- Republican approach for Obama’s first term was simple—use every available tool of obstruction to hamper his presidency
- Much can and will be done even in the absence of affirmative steps by Congress
- The election, in spite of its status-quo appearance, may have planted the seeds of constructive change
After the sound and the fury, the public disdain for government — particularly for Congress — the high stakes and looming fiscal disaster and $6 billion, we end up where we began — with Barack Obama in the White House, Democrats with a modest majority in the Senate, and Republicans retaining control of the House.
It appears we are back to the same ingredients that produced the least productive and most destructive Congress in memory, whose public approval plummeted to historic lows. That reality is reinforced by House Speaker John Boehner’s claim of a mandate for House Republicans even as Obama won a sweeping electoral victory for a second term.
But appearances can be deceiving. In this case, they are.
The Republican approach for Obama’s first term was simple — use every available tool of obstruction to hamper and delegitimize his presidency. They opposed anything and everything he proposed, even policies they had recently embraced. The GOP used the filibuster to defeat, obstruct or discredit his every initiative. They took the debt ceiling hostage after their 2010 election victory, which lowered America’s credit rating and slowed the economic recovery, and gave us the “fiscal cliff.” They killed every serious effort in Congress to strengthen the economy, increase jobs and pass a balanced package of deficit reduction and debt stabilization.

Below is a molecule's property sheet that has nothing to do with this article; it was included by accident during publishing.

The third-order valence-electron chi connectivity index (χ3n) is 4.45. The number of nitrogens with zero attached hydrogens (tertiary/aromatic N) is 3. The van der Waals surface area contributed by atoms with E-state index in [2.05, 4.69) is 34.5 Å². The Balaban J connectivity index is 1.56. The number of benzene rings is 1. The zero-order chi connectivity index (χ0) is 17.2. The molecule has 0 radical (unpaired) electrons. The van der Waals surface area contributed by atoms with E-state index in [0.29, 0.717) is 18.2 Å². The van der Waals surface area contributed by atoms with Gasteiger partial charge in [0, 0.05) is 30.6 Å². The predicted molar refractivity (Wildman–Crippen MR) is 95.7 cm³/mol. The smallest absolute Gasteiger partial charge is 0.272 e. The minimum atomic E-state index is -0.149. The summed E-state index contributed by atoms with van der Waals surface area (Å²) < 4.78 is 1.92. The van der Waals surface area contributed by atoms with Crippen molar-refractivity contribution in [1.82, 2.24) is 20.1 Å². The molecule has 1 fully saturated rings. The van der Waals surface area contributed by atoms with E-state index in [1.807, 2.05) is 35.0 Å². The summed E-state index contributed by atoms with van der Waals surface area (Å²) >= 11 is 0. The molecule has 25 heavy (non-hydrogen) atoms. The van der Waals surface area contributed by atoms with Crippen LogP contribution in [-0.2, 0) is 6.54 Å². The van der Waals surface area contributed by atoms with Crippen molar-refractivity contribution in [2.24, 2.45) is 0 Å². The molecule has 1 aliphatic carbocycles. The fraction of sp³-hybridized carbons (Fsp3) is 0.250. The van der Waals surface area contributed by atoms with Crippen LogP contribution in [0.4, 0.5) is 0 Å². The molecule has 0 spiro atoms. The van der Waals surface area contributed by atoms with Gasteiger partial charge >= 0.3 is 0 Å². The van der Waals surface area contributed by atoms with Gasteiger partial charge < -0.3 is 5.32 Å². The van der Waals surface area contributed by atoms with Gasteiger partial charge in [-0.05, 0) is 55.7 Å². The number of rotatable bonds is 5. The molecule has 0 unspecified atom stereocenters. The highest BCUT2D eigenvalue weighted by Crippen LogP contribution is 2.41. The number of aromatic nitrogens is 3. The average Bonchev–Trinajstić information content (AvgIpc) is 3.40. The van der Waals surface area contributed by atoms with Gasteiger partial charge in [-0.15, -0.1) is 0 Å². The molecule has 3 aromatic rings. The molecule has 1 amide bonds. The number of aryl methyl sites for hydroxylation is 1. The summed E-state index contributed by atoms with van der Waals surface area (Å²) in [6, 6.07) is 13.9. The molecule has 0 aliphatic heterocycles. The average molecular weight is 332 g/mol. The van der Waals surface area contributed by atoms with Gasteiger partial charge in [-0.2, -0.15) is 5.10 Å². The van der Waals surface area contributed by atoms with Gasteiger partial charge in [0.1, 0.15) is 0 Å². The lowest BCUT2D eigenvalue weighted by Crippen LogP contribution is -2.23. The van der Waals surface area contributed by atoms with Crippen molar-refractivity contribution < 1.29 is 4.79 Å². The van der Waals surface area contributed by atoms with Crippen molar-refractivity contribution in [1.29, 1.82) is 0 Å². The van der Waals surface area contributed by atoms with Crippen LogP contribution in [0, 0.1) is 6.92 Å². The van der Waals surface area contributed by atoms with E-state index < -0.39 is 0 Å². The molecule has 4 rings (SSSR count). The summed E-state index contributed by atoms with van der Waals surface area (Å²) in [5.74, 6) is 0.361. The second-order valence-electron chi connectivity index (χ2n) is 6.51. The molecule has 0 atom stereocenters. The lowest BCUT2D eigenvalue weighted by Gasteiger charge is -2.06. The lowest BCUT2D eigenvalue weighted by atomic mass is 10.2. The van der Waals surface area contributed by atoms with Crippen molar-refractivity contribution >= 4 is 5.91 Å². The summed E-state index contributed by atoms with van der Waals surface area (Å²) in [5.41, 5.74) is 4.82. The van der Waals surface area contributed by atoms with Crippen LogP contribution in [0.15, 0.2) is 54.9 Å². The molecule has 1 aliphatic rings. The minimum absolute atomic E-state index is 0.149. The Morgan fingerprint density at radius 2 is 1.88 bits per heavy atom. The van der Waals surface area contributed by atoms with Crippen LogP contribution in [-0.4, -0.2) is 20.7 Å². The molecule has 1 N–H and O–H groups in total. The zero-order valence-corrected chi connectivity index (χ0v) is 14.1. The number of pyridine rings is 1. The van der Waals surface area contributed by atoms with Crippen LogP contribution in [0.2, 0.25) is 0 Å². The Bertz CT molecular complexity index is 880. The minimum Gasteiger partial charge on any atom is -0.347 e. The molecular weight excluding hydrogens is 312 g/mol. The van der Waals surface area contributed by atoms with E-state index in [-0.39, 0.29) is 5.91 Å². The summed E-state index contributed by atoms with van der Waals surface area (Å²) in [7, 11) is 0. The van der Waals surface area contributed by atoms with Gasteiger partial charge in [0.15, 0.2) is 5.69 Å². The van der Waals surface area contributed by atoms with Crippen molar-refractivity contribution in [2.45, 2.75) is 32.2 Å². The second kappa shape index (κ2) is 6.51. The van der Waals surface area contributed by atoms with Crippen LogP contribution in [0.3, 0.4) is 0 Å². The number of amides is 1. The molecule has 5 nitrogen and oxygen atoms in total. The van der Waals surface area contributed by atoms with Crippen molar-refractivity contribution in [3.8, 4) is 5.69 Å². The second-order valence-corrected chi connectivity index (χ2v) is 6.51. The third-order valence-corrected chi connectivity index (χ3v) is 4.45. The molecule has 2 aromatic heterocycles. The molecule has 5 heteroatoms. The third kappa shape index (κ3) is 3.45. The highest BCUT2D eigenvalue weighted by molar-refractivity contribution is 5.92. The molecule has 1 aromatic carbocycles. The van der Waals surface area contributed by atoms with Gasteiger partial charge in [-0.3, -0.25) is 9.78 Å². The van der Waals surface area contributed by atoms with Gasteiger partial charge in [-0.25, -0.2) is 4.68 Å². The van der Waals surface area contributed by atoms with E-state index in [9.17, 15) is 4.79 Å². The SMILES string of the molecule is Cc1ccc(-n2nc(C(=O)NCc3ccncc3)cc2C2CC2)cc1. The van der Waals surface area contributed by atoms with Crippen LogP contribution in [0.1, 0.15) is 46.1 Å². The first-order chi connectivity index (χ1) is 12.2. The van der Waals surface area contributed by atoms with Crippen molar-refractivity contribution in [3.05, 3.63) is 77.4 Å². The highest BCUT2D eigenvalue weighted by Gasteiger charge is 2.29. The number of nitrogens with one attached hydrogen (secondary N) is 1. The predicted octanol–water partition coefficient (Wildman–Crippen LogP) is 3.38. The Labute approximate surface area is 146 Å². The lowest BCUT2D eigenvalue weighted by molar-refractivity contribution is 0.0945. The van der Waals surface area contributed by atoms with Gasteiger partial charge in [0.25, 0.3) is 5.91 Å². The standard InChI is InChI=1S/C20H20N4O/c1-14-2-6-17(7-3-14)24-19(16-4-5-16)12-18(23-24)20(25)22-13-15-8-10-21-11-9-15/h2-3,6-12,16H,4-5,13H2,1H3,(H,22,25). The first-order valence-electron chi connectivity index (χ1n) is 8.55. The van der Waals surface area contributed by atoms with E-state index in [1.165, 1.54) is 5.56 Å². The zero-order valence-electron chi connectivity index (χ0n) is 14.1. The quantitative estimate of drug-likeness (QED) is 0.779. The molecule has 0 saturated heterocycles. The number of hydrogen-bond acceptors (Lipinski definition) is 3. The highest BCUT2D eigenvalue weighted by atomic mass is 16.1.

The GOP’s unified opposition during a time of economic crisis was only the most recent stage in its evolution from a mainstream conservative party to a radical insurgency bent on undoing a century’s worth of public policy going back to Theodore Roosevelt. The Republican Party has become one dismissive of the economic imperative to stimulate demand in the wake of a financial meltdown and severe recession, passionately committed to the efficacy of tax cuts under all circumstances, unpersuaded by conventional understanding of facts, evidence and science, scornful of compromise, and contemptuous of the legitimacy of its political opposition. While neither party is pure or immune from ruthless partisan maneuver, it is the Republican Party that is the driving force behind today’s dysfunctional politics.